IES 440D/540D and POL 460D/560D
U.S. ENERGY POLICY: STRATEGIC INTERESTS, CLIMATE CHANGE, AND GLOBALIZATION
INSTRUCTOR: MS. JANE HARF
Ohio Citizen Action
Largest offshore windfarm stuns media (European Tribune)
Energy production is one of the most important and complex issues facing the United States and the world. In this country, the lack of comprehensive and long-range energy strategies has led to the development of a system of competing special interests focused on narrow short-term goals. At the same time, energy policy has a direct impact on critical concerns of the 21 st century, including climate change, national security, environmental degradation, public health, and economic stability.
Instructor Jane Harf brings a unique perspective to this discussion, having managed energy issues in leadership positions at the Sierra Club (environmental nonprofit), Ohio EPA (state regulatory agency), and American Electric Power (large investor-owned utility) – three very different and important entities in energy policy development and advocacy. While often seen as competing, Ms. Harf maintains that the interests of activists, citizens, customers, and shareholders have common threads that can be woven together to create a coherent energy strategy. She has built successful coalitions to pursue responsible, equitable, and forward-looking policy outcomes. Most recently, Ms. Harf led a statewide effort to demonstrate support for renewable energy and energy efficiency, bringing together businesses, community institutions, nonprofit organizations, and local governments.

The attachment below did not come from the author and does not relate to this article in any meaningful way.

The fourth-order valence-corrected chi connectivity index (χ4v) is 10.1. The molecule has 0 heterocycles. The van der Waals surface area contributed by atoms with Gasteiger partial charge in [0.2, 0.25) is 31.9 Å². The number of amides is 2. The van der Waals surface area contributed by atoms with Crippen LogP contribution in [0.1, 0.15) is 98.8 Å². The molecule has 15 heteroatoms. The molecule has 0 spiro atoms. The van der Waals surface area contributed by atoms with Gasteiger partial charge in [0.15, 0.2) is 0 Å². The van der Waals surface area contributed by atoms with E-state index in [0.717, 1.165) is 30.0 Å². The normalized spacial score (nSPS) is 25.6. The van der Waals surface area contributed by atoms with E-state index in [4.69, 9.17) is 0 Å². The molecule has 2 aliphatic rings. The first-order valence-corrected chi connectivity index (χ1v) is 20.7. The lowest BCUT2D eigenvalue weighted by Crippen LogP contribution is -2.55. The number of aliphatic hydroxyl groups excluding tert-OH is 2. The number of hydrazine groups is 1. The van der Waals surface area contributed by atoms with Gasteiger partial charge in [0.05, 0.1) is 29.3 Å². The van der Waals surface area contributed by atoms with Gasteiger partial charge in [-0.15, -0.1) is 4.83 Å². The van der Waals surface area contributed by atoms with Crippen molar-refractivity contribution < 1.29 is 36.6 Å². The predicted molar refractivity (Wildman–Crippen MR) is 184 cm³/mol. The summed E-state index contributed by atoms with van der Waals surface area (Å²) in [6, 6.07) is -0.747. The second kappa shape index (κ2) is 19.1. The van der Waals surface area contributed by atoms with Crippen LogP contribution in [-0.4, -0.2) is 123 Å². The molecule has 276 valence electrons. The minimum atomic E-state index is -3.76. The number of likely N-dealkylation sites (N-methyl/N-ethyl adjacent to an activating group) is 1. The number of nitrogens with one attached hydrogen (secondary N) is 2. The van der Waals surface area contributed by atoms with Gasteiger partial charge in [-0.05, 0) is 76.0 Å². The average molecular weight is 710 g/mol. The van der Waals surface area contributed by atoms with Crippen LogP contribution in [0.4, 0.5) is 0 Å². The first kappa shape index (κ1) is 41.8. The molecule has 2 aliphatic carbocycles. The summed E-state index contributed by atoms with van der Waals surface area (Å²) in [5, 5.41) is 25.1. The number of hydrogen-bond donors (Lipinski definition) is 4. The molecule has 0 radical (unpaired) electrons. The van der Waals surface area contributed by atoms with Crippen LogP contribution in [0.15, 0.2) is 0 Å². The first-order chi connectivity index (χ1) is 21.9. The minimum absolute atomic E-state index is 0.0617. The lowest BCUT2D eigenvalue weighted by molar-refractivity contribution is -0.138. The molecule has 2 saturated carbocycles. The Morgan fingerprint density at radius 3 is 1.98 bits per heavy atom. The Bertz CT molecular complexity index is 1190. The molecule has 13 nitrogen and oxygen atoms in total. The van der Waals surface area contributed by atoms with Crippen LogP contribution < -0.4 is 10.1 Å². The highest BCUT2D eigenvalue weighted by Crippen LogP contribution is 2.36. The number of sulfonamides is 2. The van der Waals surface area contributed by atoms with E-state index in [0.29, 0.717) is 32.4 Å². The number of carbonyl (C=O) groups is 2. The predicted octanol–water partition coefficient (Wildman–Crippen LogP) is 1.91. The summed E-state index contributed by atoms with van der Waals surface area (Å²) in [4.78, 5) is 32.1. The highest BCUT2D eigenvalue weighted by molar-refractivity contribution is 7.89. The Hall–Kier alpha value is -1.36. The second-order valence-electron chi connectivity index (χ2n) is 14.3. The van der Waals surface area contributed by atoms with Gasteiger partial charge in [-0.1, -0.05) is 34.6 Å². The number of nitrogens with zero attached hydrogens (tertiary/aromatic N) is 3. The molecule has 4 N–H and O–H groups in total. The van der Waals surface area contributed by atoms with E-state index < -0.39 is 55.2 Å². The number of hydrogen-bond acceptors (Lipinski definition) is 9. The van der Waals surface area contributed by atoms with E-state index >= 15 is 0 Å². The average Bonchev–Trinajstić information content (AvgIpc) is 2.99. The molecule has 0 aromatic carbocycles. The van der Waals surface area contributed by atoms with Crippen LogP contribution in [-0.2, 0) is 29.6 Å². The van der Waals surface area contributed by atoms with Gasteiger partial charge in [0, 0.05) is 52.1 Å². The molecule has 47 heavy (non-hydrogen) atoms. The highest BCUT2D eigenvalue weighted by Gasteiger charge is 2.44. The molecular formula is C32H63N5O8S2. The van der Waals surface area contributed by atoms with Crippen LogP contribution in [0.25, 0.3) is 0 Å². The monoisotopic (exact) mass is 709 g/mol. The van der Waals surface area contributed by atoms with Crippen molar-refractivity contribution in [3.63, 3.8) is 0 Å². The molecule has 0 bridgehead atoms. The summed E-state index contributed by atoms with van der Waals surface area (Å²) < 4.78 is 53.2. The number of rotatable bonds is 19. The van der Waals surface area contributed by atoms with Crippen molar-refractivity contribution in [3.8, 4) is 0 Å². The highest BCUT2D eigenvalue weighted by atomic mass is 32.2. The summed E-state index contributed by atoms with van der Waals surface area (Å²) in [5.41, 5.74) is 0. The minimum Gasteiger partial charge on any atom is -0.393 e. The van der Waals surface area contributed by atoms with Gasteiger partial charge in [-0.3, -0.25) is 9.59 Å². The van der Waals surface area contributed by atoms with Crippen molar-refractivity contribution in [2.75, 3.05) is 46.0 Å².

The first part of this seminar-style course will examine changes in energy generation and distribution systems in the U.S., the role of influential stakeholders, the fiscal and environmental policies that determine winner and losers, and the impact of alternative policy options for the future.
The second part of the course will focus on the international energy landscape – including a retrospective of United Nations climate conferences from Rio de Janeiro in 1992 to Paris in 2015 – and will evaluate the role of the United States in determining the eventual outcome. The question of how we move forward in the current political environment to design a meaningful and effective energy strategy will be a central question for class consideration.
This class counts as a POL elective and an elective for the IES Sustainability and Energy co-majors.